|Office of the Attorney General - State of Texas
January 5, 2000
Mr. James J. Elliott
Dear Mr. Elliott:
You ask whether certain information is subject to required public disclosure under the Public Information Act (the "act"), chapter 552 of the Government Code. Your request was assigned ID# 132413.
The Stephenville Independent School District (the "district") received a request for information relating to amounts the district paid to a law firm for legal services, including itemized statements for charges regarding the "school pregame prayer issue." You have released some of the information responsive to the request, but seek to withhold detailed itemized billing information under sections 552.103 and 552.107 of the Government Code.(1)
Section 552.103(a) excepts from required public disclosure information relating to litigation of a civil or criminal nature to which the state or a political subdivision is or may be a party or to which an officer or employee of the state or a political subdivision, as a consequence of the person's office or employment, is or may be a party[.]
To secure the protection of section 552.103(a), a governmental body must demonstrate that the requested information relates to pending or reasonably anticipated litigation to which the governmental body is a party. Open Records Decision No. 588 (1991). The mere chance of litigation will not trigger section 552.103(a). Open Records Decision No. 452 (1986) and authorities cited therein. To demonstrate that litigation is reasonably anticipated, the governmental body must furnish concrete evidence that litigation involving a specific matter is realistically contemplated and is more than mere conjecture. Id.
Here, you advise that individuals supporting or opposing the allowance of prayer before high school football games "have made threats of litigation against the district in connection with this matter," and that the law firm whose billing information is at issue here was retained "as a direct result" of such communications. In our opinion, you have not shown that the district reasonably anticipates litigation in this matter. Therefore, none of the information at issue may be withheld under section 552.103.(2)
Although you raise the attorney-client privilege in the context of section 552.101 of the Government Code, this privilege is now treated by this office as an aspect of section 552.107(1), which protects information "that the attorney general or an attorney of a political subdivision is prohibited from disclosing because of a duty to the client under the Texas Rules of Civil Evidence, the Texas Rules of Criminal Evidence, or the Texas Disciplinary Rules of Professional Conduct." See Open Records Decision No. 574 (1990). In instances where an attorney represents a governmental entity, the attorney-client privilege protects only an attorney's legal advice and confidential attorney-client communications. Id. Accordingly, these two classes of information are the only information contained in the records at issue that may be withheld pursuant to the attorney-client privilege. See also Open Records Decision No. 589 (1991) (protected information in attorney billing statements). In our opinion, you have not demonstrated that any of the information you submitted as responsive to the request reflects client confidences or attorney advice such as to fall within the scope of section 552.107(1). None of the information may be withheld under that provision. The submitted information must be released.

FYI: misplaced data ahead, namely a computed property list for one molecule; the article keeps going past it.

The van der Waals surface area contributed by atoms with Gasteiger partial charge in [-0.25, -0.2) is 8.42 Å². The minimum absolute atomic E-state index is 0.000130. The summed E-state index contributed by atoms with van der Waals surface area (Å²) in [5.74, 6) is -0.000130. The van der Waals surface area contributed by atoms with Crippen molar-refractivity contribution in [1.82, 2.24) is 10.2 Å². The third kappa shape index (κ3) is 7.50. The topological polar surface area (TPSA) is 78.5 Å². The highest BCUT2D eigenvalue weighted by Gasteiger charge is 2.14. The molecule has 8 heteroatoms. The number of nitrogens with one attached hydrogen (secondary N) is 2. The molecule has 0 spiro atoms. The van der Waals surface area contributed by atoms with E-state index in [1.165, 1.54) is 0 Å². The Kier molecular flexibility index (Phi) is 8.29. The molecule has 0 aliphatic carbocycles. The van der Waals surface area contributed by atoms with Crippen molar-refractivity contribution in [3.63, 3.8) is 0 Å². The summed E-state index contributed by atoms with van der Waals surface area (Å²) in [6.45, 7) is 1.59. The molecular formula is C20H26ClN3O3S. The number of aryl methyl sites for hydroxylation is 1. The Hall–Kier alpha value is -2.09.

This letter ruling is limited to the particular records at issue in this request and limited to the facts as presented to us; therefore, this ruling must not be relied upon as a previous determination regarding any other records or any other circumstances.